Even though he was only in Scott Pilgrim vs. the World for a few scenes, the ones with Brandon Routh were some of the more entertaining moments of the film. Remember that whole part about the cleaning lady, dusting things, and the Vegan Police? HI-LARIOUS. Coming off of that, I was looking forward to seeing him as Dylan Dog, despite also never having read the comics. I did see Dellamorte Dellamore (a.k.a Cemetary Man) but know that it’s not a direct interpretation of the comics, so that doesn’t quite count. Even though this movie was about vampires, werewolves, and zombies, I could barely keep track of what the fuck was going on. I don’t think it’s all that uncommon for comic book movies to end up being too serialized, filled with short little adventures that are all connected to a major storyline, but I couldn’t keep track of that one thread that kept the plot moving forward. I feel the same way about Hellboy II: The Golden Army, in the sense that I can’t tell you exactly what the fuck happened in that movie, but at least when I left that movie, I enjoyed myself. Unfortunately, if you get an hour and fifteen minutes into a two-hour movie and still have no clue what the fuck is going on or why, you have to make an executive decision to put that movie into that little red envelope that will take it straight back to Netflix Hell.


No, this scene isn’t taken directly from The Spirit, but I was getting sick and goddamned tired of Googling “The Spirit Eva Mendes” and seeing page after page of pictures of this girl’s butt. INFURIATING.

I hope you guys don’t judge me for bailing on these movies without finishing them, especially after seeing how much garbage I am willing to sift through. I think I need to keep a new policy in mind when adding things to the queue, which should start to exclude the need to add EVERY comic book related movie out there. I’ve also seen a couple of those direct-to-video animated comic book movies, and although I might be entertained, ultimately decide against reviewing them. In hopes of you preventing this shit from happening in the future, I’m going to go ahead right now and delete a bunch of shit from my queue that I know I will hate. Come back soon for actual reviews of whole movies!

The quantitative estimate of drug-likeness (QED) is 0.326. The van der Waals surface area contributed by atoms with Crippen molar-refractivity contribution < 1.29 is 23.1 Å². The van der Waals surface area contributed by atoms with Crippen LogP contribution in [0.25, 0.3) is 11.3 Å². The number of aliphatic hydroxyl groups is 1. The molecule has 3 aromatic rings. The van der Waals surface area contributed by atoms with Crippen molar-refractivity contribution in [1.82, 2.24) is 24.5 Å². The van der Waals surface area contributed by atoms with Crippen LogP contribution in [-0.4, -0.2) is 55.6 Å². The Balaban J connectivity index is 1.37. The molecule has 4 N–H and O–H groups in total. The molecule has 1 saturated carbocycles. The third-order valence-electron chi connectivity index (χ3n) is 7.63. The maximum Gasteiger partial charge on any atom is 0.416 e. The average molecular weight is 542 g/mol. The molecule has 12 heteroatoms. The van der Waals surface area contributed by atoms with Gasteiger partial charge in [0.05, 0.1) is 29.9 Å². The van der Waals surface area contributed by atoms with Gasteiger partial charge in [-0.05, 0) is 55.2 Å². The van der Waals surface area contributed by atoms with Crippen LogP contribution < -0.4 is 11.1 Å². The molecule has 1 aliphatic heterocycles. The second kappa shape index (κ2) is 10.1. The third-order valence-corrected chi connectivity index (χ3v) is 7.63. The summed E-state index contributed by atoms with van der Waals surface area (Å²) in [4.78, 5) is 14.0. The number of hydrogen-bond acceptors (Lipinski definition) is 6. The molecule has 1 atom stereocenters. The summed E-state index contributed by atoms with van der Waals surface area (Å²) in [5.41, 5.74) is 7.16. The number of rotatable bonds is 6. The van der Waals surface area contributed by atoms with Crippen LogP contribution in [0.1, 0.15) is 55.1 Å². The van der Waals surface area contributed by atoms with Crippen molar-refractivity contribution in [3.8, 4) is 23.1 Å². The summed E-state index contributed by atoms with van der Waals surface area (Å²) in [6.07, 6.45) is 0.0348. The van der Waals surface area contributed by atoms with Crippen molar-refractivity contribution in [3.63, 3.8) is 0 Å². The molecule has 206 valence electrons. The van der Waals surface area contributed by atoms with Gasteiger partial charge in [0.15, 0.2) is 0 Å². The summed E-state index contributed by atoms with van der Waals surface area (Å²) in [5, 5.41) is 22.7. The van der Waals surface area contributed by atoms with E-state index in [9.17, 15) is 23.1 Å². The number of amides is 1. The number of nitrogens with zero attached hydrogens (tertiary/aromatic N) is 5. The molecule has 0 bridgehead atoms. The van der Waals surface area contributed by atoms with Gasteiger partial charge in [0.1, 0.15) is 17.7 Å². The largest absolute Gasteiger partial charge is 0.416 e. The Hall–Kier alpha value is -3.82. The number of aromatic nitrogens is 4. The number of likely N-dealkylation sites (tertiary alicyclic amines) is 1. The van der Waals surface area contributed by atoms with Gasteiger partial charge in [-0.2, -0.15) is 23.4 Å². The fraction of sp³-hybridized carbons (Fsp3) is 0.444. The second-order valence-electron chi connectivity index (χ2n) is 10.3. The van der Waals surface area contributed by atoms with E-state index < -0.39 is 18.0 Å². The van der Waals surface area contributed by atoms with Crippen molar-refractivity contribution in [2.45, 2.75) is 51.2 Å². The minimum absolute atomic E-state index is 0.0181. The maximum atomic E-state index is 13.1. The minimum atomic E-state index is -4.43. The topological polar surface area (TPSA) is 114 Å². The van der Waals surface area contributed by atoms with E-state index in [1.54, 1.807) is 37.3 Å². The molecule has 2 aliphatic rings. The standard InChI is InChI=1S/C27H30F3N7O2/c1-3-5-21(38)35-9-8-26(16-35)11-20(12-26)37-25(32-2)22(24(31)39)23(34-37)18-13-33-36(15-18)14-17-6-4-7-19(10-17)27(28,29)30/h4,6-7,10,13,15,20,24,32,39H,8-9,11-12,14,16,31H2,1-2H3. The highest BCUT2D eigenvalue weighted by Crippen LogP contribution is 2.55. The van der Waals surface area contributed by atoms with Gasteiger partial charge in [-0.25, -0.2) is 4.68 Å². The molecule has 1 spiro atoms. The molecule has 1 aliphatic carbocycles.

7 responses to “I tried to watch The Spirit and Dylan Dog: Dead of Night…and failed

  1. We just watched Dylan Dog last week, and both sort of liked it. I agree that it is hard to follow and doesn’t make much sence that a guy in his early thirties has so much experience, and the fact that they kept referencing that was a little much. The effects were crap, but there were some funny scenes and Brandon Routh needs to be in more things, as he is a pretty funny guy.

    • I agree that Routh makes for a better comedic actor than for a Superman, and glad to see there are some people out there who enjoyed it. It wasn’t necessarily that I thought it was bad, I just couldn’t really invest anything into the plot and had no connection to anything going on. I’ll keep my eyes out for the review!

  2. i just watched it yesterday. because i read the dylan dog case files. it’s weird in that it doesn’t seem to have anything to do with the comics. like it’s a post-quel(?). in the comic dd is a ‘nightmare investigator’. in the movie he’s an “investigator investigator’ or something. pretty bunk. but paul dano was funny. that was the guy from there will be blood right?